We report the F-statistic from a repeated measures ANOVA as:
F(dftime, dferror) = F-value, p = p-value
which for our example would be:
F(2, 10) = 12.53, p = .002
This means we can reject the null hypothesis and accept the alternative hypothesis. As we will discuss later, there are assumptions and effect sizes we can calculate that can alter how we report the above result. However, we would otherwise report the above findings for this example exercise study as:
There was a statistically significant effect of time on exercise-induced fitness, F(2, 10) = 12.53, p = .002.
The six-month exercise-training programme had a statistically significant effect on fitness levels, F(2, 10) = 12.53, p = .002.
Normally, the result of a repeated measures ANOVA is presented in the written text, as above, and not in a tabular form when writing a report. However, most statistical programmes, such as SPSS, will report the result of a repeated measures ANOVA in tabular form. Doing so allows the user to gain a fuller understanding of all the calculations that were made by the programme. The table below represents the type of table that you will be presented with and what the different sections mean.
Most often, the Subjects row is not presented and sometimes the Total row is also omitted. The F-statistic found on the first row (time/conditions row) is the F-statistic that will determine whether there was a significant difference between at least two means or not. For our results, omitting the Subjects and Total rows, we have:
which is similar to the output produced by SPSS.
The major advantage with running a repeated measures ANOVA over an independent ANOVA is that the test is generally much more powerful. This particular advantage is achieved by the reduction in MSerror (the denominator of the F-statistic) that comes from the partitioning of variability due to differences between subjects (SSsubjects) from the original error term in an independent ANOVA (SSw): i.e. SSerror = SSw - SSsubjects. We achieved a result of F(2, 10) = 12.53, p = .002, for our example repeated measures ANOVA. How does this compare to if we had run an independent ANOVA instead? Well, if we ran through the calculations, we would have ended up with a result of F(2, 15) = 1.504, p = .254, for the independent ANOVA. We can clearly see the advantage of using the same subjects in a repeated measures ANOVA as opposed to different subjects. For our exercise-training example, the illustration below shows that after taking away SSsubjects from SSw we are left with an error term (SSerror) that is only 8% as large as the independent ANOVA error term.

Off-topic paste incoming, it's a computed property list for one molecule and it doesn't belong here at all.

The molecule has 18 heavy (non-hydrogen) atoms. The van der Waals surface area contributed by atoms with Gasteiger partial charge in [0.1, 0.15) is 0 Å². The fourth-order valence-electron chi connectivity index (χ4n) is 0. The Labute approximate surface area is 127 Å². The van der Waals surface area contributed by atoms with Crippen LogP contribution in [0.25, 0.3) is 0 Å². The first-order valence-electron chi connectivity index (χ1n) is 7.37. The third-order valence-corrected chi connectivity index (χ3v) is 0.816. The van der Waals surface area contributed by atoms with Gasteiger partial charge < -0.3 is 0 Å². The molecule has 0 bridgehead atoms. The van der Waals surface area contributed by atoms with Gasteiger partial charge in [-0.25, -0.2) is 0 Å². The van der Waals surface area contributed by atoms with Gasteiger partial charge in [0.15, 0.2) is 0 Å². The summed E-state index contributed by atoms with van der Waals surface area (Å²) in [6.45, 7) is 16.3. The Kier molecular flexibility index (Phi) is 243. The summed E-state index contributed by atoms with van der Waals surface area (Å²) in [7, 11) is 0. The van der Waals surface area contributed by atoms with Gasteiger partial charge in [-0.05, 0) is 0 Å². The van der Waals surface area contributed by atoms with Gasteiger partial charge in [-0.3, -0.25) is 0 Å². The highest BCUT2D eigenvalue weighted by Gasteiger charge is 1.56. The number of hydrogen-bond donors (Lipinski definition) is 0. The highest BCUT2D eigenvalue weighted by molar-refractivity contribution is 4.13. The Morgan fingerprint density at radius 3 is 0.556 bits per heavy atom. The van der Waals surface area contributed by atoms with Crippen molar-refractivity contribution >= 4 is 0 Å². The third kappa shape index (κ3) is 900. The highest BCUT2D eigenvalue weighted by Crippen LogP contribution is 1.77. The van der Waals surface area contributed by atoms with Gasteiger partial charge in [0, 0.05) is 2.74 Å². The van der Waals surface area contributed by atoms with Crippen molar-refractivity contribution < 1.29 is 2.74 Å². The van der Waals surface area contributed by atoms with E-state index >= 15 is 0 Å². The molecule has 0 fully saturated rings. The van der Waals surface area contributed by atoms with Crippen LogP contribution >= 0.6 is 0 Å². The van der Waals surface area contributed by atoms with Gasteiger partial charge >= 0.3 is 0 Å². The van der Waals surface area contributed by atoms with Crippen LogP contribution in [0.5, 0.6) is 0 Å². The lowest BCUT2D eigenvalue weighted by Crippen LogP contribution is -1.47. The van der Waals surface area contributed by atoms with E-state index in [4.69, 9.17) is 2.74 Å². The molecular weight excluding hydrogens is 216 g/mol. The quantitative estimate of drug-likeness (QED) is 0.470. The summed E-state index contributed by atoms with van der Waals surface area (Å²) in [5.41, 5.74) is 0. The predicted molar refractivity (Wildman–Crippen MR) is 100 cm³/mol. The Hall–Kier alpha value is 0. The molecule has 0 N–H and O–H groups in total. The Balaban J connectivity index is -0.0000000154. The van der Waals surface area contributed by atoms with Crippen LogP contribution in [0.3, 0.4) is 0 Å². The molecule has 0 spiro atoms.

This does not lead to an automatic increase in the F-statistic as there are a greater number of degrees of freedom for SSw than SSerror. However, it is usual for SSsubjects to account for such a large percentage of the within-groups variability that the reduction in the error term is large enough to more than compensate for the loss in the degrees of freedom (as used in selecting an F-distribution).
It is becoming more common to report effect sizes in journals and reports. Partial eta-squared is where the the SSsubjects has been removed from the denominator (and is what is produced by SPSS):
So, for our example, this would lead to a partial eta-squared of:
Similar to the other ANOVA tests, each level of the independent variable needs to be approximately normally distributed. How to check for this is provided in our Testing for Normality in SPSS guide.
The concept of sphericity, for all intents and purposes, is the repeated measures equivalent of homogeneity of variances. An explanation of sphericity is provided in our Sphericity guide. Testing for sphericity is an option in SPSS using Mauchly's Test for Sphericity as part of the GLM Repeated Measures procedure. A guide on running a repeated measures ANOVA in SPSS can be found here. We can write up our results (not the exercise example), where we have included Mauchly's Test for Sphericity as:
Mauchly's Test of Sphericity indicated that the assumption of sphericity had been violated, χ2(2) = 22.115, p < .0005, and therefore, a Greenhouse-Geisser correction was used. There was a significant effect of time on cholesterol concentration, F(1.171, 38) = 21.032, p < .0005.